I guess I work in a strange field, well worked in, in that when you leave your current job it is often assumed neigh expected that you will be contactable and will respond to requests to complete work, collaborate on papers, process structures etc. Other than you get your name as an author on the paper you do this in your own time and at your own expense. Does that seem fair?
It is a tricky situation to handle politically but it is an important part of how academia works. However here comes the rub. Normally within a month of leaving your post your email gets shutdown, closed and deleted. With a normal draft manuscript running to about 30 MB in size not ever email service can cope with sending revisions back and forth. In fact what about those last revisions you had in your last weeks email? What about all the conversations in that email? What to do?
The obvious answer is find a new host for your emails. If you are smart you do this whilst you still have access to your institution/work server and can do a direct transfer from there to your new email provider. I choose google to host all my work email simply because I have after 10 years built up about 3 gigabytes of email in total.
Ok, so you have an email provider now what?
So you got your new email address and provider but you failed to act quick enough to transfer your email directly from A to B. So hopefully your email is all stored locally in point C. This is more common than you think because we all tend to use cached IMAP or pop services for our email (ignore exchange) which leaves a local “offline” copy. That is fine but you want to have access to it more readily on the go or whilst you are replying to “work” correspondence. You need to get that email back into the “cloud”. But how?
I thought at first this is simple I open my email client up and just simply drag and drop from one folder locally to the remote folder. Yes it was easy but unfortunately a little too easy. The transfer resulted in all the date flags being reset and made the emails all appear as new. This included emails from 2003 - NUTS.
Ok so drag and drop won’t work what else can I use?
A quick internet search later and this appears to be a much wider problem than I first thought and thankfully there are at least two solutions for pushing local mail files up into GMail.
First I should state I have two step authentication activated on my account so I had to create an authorised app via the Google “security” centre. I also had to activate IMAP on my GMail account. Again very simple located in the GMail-IMAP/POP settings. I also created a label called** imported**. Well I did for my tests. But quickly had setup a more complicated label structure to cover my various previous work mailboxes for example OLDWORK > PapersInProgress becomes –box OLDWORK/PapersInProgress, etc.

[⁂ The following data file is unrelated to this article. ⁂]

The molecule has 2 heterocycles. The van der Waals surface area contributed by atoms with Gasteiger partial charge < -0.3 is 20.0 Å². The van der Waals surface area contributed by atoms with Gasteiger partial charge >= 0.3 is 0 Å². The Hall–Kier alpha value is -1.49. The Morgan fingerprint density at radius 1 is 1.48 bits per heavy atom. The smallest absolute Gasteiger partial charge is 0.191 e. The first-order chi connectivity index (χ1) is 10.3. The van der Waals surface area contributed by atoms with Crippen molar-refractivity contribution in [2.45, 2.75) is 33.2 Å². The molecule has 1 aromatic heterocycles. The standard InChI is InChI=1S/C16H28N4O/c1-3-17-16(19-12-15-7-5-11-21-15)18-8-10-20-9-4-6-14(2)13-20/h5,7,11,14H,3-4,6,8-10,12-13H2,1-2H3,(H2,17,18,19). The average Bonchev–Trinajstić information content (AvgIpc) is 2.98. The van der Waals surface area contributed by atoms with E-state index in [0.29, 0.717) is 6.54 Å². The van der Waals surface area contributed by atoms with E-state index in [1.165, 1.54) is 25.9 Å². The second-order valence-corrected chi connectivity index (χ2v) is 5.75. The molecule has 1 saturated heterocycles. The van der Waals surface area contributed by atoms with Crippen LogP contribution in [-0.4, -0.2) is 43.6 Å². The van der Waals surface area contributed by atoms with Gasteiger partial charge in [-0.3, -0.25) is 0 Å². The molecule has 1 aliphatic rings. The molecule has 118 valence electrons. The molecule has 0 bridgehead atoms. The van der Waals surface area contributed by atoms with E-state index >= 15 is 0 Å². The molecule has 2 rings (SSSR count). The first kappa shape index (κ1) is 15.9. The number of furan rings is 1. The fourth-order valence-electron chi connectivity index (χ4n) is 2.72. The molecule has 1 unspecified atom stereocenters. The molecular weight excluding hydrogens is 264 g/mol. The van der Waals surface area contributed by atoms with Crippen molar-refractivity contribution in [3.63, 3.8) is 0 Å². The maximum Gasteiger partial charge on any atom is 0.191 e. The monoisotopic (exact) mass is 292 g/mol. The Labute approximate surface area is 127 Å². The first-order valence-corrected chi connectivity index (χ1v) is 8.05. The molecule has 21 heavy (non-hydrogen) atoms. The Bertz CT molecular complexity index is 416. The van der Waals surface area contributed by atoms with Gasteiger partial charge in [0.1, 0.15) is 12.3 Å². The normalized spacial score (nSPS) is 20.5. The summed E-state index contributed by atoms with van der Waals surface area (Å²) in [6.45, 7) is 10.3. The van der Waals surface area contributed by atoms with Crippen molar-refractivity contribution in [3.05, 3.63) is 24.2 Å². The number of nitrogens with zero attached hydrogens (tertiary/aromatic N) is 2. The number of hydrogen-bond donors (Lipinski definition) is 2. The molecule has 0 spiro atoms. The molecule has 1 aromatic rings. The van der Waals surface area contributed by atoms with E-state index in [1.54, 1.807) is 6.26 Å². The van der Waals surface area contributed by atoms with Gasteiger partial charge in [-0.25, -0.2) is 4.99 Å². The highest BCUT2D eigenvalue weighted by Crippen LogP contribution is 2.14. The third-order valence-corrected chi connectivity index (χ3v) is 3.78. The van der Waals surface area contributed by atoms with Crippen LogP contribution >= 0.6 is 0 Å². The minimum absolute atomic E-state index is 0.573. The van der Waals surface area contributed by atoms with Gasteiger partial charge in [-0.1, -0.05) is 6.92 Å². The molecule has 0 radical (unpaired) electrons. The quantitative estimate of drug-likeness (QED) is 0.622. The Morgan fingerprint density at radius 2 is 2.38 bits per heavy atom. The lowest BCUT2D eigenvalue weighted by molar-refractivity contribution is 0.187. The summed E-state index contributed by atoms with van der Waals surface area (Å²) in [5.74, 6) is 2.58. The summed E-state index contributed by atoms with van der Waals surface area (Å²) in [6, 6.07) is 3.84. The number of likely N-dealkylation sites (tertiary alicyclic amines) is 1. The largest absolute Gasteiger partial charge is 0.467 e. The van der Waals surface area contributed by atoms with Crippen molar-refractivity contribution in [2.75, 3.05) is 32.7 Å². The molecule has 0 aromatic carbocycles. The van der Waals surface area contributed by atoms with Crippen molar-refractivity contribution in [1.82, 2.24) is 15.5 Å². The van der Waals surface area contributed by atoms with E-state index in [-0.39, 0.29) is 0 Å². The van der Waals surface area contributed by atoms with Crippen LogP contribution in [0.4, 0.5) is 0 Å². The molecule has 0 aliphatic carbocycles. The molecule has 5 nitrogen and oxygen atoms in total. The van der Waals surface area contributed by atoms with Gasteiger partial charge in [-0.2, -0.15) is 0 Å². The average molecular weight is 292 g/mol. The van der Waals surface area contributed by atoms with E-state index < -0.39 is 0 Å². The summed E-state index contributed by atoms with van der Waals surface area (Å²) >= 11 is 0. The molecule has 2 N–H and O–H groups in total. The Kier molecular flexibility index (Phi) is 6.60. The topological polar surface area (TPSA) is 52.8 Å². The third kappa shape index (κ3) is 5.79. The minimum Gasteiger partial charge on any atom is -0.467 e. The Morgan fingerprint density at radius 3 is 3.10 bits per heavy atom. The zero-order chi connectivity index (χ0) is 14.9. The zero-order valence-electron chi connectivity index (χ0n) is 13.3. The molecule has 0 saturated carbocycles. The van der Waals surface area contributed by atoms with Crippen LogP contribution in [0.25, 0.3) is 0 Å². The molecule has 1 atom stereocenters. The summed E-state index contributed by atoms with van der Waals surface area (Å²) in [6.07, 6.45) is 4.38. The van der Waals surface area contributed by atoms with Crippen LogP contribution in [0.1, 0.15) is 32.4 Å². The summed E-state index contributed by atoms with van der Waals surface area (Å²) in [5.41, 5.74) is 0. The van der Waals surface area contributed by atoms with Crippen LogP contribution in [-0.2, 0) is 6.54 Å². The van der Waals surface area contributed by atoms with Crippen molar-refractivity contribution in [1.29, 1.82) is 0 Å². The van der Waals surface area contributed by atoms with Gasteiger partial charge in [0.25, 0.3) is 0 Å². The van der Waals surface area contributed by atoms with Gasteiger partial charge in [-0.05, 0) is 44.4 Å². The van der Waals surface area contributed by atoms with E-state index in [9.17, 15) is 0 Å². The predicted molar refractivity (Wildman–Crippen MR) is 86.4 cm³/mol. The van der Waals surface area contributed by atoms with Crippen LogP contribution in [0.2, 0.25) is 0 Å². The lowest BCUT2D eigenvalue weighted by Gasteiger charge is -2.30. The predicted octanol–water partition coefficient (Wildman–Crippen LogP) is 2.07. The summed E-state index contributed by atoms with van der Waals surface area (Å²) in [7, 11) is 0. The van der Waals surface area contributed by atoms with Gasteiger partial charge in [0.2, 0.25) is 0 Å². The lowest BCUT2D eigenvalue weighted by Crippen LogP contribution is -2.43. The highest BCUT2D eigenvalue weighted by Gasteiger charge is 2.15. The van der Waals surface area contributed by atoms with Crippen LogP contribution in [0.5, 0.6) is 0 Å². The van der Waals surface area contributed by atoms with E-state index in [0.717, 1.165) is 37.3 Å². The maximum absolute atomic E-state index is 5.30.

I started out by trying “2gmail.rb” a small ruby script/program written by Pedro Mota but I wasn’t having any luck. It seemed to fail to authenticate correctly and I gave up.
(Updated - 27/06/2013 Pedro - emailed me shortly after my blog post went live to point out why the ruby script did not work for me and quote “Just a reminder, since Mail class was removed from the 1.9.3 standard library, the script must be executed under Ruby 1.8.7.” He updated his blog post to mention the need to use Ruby 1.8.7.) —
Obviously I’ve now completed my mammoth gmail upload but it is always better to know more than one way to achieve an objective so Pedro’s email was very much appreciated._
I am more comfortable with python so I moved on to “IMAP Upload” written by OZAWA Masayuki. This proved to be very successful.
With the simple command:
<span style="line-height: 1.714285714; font-size: 1rem;">python imap_upload.py </span><span style="line-height: 1.714285714; font-size: 1rem;">--gmail --box imported</span><span style="line-height: 1.714285714; font-size: 1rem;"> oldwork.mbox </span><span style="line-height: 1.714285714; font-size: 1rem;">--error oldwork.err</span>
….waiting for a while I watched my Gmail label (or folder if you want) fill and the lines of successfully upload files increase.
I hit a few snags. Mainly files greater than 25 MB in total are not allowed on Gmail apparently but I seemed to only get rejections with files greater than 30 MB. Using the error catcher those emails got stored in an error mbox generated by imap_upload. This is good because if I have a 2 GB mbox I don’t want to keep it because I have 100 MB of trapped emails with attachments greater than 30 MB.
I know this is not a very informative post it is more a thank you to Ozawa-san for his great code. However I should finish off the process. Once all my mail folders were uploaded I deactivated the authorised app and shutdown the IMAP access. I don’t need it for now. I then wiped out the mbox folders keeping the err-files as these contained emails not uploaded.
Job done and so is this blog post.
Apparently Google and a lot of other internet companies, Microsoft, Apple, DropBox, Yahoo, etc, etc have given the NSA access to all their user data (link to Huf post article) I would like to say sorry to the poor NSA analyst who had to read through the 3 GB of emails from the 10 years of email correspondence from three jobs. A very dull read indeed. Erm sorry - if we ever meet I will buy you a beer. I am also sorry that I messed up your tracking of my movements by upload said email which surely will be rather confusing.